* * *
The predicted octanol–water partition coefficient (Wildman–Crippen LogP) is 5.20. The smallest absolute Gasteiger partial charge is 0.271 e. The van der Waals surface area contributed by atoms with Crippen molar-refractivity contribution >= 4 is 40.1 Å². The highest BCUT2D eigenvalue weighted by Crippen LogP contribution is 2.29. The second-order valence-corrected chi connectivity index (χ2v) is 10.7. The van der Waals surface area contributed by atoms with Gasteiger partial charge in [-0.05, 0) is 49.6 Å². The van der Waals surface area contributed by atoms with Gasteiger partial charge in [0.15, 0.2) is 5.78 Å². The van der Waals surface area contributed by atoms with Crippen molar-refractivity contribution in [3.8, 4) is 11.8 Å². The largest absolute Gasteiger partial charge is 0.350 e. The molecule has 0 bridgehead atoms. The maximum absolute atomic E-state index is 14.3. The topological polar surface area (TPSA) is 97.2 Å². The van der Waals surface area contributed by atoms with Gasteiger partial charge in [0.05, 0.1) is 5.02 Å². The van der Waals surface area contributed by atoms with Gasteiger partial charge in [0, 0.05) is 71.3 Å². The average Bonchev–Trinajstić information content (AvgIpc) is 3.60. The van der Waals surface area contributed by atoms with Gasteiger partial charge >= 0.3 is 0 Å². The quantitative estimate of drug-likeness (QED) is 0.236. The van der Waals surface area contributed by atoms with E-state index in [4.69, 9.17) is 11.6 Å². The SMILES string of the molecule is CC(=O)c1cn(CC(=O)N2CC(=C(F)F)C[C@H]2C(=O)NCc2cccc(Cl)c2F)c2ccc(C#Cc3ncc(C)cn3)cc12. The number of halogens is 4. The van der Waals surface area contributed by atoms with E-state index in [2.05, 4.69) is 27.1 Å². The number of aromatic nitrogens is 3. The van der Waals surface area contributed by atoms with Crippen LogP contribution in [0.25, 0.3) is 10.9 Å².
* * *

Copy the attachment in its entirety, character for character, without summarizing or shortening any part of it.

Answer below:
The predicted octanol–water partition coefficient (Wildman–Crippen LogP) is 5.20. The smallest absolute Gasteiger partial charge is 0.271 e. The van der Waals surface area contributed by atoms with Crippen molar-refractivity contribution >= 4 is 40.1 Å². The highest BCUT2D eigenvalue weighted by Crippen LogP contribution is 2.29. The second-order valence-corrected chi connectivity index (χ2v) is 10.7. The van der Waals surface area contributed by atoms with Gasteiger partial charge in [-0.05, 0) is 49.6 Å². The van der Waals surface area contributed by atoms with Gasteiger partial charge in [0.15, 0.2) is 5.78 Å². The van der Waals surface area contributed by atoms with Crippen molar-refractivity contribution in [3.8, 4) is 11.8 Å². The largest absolute Gasteiger partial charge is 0.350 e. The molecule has 0 bridgehead atoms. The maximum absolute atomic E-state index is 14.3. The topological polar surface area (TPSA) is 97.2 Å². The van der Waals surface area contributed by atoms with Gasteiger partial charge in [0.05, 0.1) is 5.02 Å². The van der Waals surface area contributed by atoms with Gasteiger partial charge in [0, 0.05) is 71.3 Å². The average Bonchev–Trinajstić information content (AvgIpc) is 3.60. The van der Waals surface area contributed by atoms with Gasteiger partial charge >= 0.3 is 0 Å². The quantitative estimate of drug-likeness (QED) is 0.236. The van der Waals surface area contributed by atoms with E-state index in [4.69, 9.17) is 11.6 Å². The SMILES string of the molecule is CC(=O)c1cn(CC(=O)N2CC(=C(F)F)C[C@H]2C(=O)NCc2cccc(Cl)c2F)c2ccc(C#Cc3ncc(C)cn3)cc12. The number of halogens is 4. The van der Waals surface area contributed by atoms with E-state index in [2.05, 4.69) is 27.1 Å². The number of aromatic nitrogens is 3. The van der Waals surface area contributed by atoms with Crippen LogP contribution in [0.25, 0.3) is 10.9 Å².